Internal auditors should not be deterred by regulatory reforms, but need to give extra scrutiny to risks in areas such as corporate communications and environmental, health and safety regulations, according to a new report.
The report, from the Institute of Internal Auditors, encourages auditors to look more closely at four often-overlooked risk areas. In addition to company communications and environmental, health and safety risks, internal auditors should also devote attention to internal audit’s use of data analytics and the interpersonal dynamics between internal audit and the clients it serves.
Information shared with investors, customers and other stakeholders through means other than financial statements can have an impact on an organization as much as a glaring error in a 10-K report, the IIA noted. According to the IIA’s 2017 North American Pulse of Internal Audit survey of more than 500 chief audit executives, internal audit directors and senior managers, 66 percent said they have high concerns about reputational risks associated with inaccurate, incomplete or misleading information.
However, only 9 percent provide assurance in this area other than internal audit’s review of formal financial reports. In addition, 20 percent of the survey respondents indicated they are not aware of any assurance being provided on non-traditional communications.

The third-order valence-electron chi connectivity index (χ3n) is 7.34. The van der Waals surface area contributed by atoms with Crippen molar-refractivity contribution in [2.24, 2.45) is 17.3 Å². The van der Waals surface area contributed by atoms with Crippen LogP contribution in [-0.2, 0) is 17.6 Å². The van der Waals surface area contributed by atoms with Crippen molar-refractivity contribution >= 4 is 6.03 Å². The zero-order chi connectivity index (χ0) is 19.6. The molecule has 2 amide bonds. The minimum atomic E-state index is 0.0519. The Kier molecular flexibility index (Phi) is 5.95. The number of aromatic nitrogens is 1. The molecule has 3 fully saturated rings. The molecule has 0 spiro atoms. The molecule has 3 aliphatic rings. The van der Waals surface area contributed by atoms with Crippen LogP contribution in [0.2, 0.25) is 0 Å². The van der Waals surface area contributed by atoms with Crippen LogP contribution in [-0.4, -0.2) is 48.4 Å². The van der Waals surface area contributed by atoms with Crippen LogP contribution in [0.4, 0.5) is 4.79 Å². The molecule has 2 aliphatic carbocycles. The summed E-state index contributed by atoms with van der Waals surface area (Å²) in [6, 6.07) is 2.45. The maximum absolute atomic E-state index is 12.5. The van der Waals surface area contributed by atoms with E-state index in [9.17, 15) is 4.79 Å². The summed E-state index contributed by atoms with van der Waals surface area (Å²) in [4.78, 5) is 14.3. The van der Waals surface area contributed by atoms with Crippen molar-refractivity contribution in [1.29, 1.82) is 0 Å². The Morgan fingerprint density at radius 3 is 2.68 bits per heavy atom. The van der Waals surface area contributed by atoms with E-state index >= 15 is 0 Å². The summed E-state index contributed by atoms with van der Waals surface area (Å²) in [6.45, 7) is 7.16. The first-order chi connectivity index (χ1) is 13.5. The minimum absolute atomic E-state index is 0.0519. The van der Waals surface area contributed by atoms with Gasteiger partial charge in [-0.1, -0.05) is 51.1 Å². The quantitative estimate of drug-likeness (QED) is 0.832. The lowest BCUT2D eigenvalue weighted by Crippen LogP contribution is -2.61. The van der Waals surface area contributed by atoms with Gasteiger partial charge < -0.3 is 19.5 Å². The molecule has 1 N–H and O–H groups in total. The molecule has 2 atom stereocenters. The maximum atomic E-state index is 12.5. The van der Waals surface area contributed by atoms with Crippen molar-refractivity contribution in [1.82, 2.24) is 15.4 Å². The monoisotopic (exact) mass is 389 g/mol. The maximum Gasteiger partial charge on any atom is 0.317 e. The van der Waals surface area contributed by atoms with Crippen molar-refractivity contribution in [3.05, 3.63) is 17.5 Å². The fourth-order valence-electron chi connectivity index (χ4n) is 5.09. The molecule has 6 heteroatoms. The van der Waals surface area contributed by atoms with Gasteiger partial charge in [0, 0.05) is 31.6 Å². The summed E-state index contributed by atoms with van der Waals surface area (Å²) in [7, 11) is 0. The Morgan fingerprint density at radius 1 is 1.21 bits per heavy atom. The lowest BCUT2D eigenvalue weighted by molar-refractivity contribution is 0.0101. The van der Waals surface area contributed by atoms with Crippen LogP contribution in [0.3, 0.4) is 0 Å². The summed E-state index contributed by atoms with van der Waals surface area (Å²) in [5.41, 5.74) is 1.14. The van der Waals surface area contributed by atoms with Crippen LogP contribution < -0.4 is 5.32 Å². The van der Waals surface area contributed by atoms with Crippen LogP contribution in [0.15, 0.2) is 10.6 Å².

In terms of environmental, health and safety risks, the IIA noted that in 2015, U.S. organizations paid more than $13.3 billion in EPA and OSHA fines. However, less than half of the chief audit executives who responded to the survey said they include EHS risks in their audit plans.
The use of data analytics by internal audit is on the rise, with more than 9 out of 10 respondents saying they include data analytics in their audits. More than 4 in 10 indicated they “always” or “frequently” use data analytics in their audits, according to the survey. But more than half the survey respondents indicated poor analytics design led to extra work and inefficiency that probably could have been avoided through proper planning and resourcing.
Negative exchanges between internal audit and its clients can also hurt the effectiveness of the internal audit functions. Half the survey respondents said a negative exchange could have an impact on the ability to conduct an audit (with 50 percent of them saying yes or maybe).
The IIA report, Courageous Leadership: Instilling Confidence from Within, urges internal auditors to examine these frequently overlooked risk areas. It could instill more self-confidence in internal auditors and increase confidence from management and the board in the internal audit function.
“Courage is a character trait top audit leaders will need to exhibit not just in dealing with the evolving risk landscape, but also in addressing areas that may be taboo or historically overlooked,” said IIA president and CEO Richard F. Chambers in a statement. “We believe this demonstration of fortitude by CAEs will help build a poised and assertive audit function that is valued by stakeholders and benefits the entire organization.”
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